Five people were rescued from a campground as tornadoes swept across the Midwest overnight, with almost 50 million more Americans under the threat of further damaging thunderstorms on Tuesday.
Winds of 122mph were recorded in South Dakota and baseball-sized hail fell in Indiana as the severe storms ripped up trees and power lines.
In total, 13 tornadoes were reported across four states, the Weather Channel reported. In Illinois, where at least one twister was confirmed by the National Weather Service, more than 15,000 customers were without power.
The storm system was moving swiftly towards the Northeast Tuesday, forecasters said, with the risk of destructive wind gusts and even tornadoes stretching all the way from New England back to the Ohio Valley.
"Lightning strikes are also an issue for people heading out Tuesday," Weather Channel meteorologist Kevin Roth said.
The only good news? The storms lowered the temperatures that have baked much of the nation in a record-setting heatwave.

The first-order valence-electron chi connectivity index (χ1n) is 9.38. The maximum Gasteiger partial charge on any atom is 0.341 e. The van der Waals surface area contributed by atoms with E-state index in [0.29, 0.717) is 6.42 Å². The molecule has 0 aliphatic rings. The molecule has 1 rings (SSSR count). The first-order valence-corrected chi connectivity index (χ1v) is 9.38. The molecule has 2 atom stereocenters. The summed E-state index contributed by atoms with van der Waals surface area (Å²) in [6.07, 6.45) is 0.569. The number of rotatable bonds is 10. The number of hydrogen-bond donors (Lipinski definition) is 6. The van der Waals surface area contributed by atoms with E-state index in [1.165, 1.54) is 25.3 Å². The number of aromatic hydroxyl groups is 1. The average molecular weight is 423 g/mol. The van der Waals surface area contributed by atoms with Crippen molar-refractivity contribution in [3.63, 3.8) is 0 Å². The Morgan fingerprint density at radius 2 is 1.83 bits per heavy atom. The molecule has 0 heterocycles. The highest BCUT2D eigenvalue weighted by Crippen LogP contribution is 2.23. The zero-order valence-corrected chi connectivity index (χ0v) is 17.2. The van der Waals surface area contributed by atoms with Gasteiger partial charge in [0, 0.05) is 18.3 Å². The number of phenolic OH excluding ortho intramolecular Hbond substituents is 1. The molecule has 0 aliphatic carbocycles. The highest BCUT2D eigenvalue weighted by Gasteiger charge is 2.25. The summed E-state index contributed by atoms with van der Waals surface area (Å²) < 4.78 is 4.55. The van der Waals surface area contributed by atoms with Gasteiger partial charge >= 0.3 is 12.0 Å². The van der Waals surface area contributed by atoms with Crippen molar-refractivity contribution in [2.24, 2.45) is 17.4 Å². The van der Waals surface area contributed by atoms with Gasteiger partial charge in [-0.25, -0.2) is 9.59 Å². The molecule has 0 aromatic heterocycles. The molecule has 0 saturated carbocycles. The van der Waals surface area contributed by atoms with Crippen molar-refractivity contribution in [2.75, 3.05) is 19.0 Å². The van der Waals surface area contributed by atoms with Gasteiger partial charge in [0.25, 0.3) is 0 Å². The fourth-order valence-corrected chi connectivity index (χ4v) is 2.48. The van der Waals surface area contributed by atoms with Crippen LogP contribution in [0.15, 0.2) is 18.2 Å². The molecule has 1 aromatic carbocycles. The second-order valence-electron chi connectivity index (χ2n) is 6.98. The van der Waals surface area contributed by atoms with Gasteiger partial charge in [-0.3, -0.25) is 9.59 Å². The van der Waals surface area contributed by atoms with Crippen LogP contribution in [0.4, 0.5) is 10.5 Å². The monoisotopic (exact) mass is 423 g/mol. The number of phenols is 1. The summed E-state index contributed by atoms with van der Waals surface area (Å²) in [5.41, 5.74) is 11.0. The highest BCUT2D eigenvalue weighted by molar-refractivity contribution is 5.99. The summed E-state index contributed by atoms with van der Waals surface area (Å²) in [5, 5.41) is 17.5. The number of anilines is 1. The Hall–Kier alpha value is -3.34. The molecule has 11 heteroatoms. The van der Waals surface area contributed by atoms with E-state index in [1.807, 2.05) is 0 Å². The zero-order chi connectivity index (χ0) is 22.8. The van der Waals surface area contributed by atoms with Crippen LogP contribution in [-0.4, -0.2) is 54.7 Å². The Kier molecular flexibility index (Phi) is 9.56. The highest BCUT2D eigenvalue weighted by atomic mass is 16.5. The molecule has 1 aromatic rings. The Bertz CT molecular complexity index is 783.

On Monday, the cold front responsible for the outbreak caused a derecho — a line of especially powerful winds that caused damage for at least 240 miles.
"Unfortunately we've had a few storms already this year, but we don't usually have storms that devastate such a large area," Lee County Sheriff John Simonton told NBC News.
He said five people had to be rescued at a camping resort in Woodhaven Lakes, near Sublette, Illinois, after becoming trapped in homes destroyed by a tornado.
Most suffered bumps, bruises and scratches but one person's injuries were serious enough to warrant being transferred to a hospital, Simonton said.
More than 15 fire departments and technical rescue teams, as well as Illinois State Police, were involved in the rescue and recovery operation. "We are making sure every resident has been checked on," Simonton added.
Particularly hard-hit was Coal City, a community of approximately 5,000 residents about 60 miles southwest of Chicago, where the National Weather Service confirmed a twister touched down.
Sgt. Thomas Logan of the Coal City Police Department, said there were no initial reports of fatalities but there was widespread damage and flooding from heavy rains.
The storm took a "devastating path unfortunately it went through the heart of our village," he said.
Recovery efforts were hampered by fallen trees.
In Millington, Michigan, at least two homes were destroyed when a twister reportedly touched down.
"I don't think if we weren't in the basement we wouldn't have made it," resident Jessica Clark told WEYI.
This story originally appeared on NBCNews.com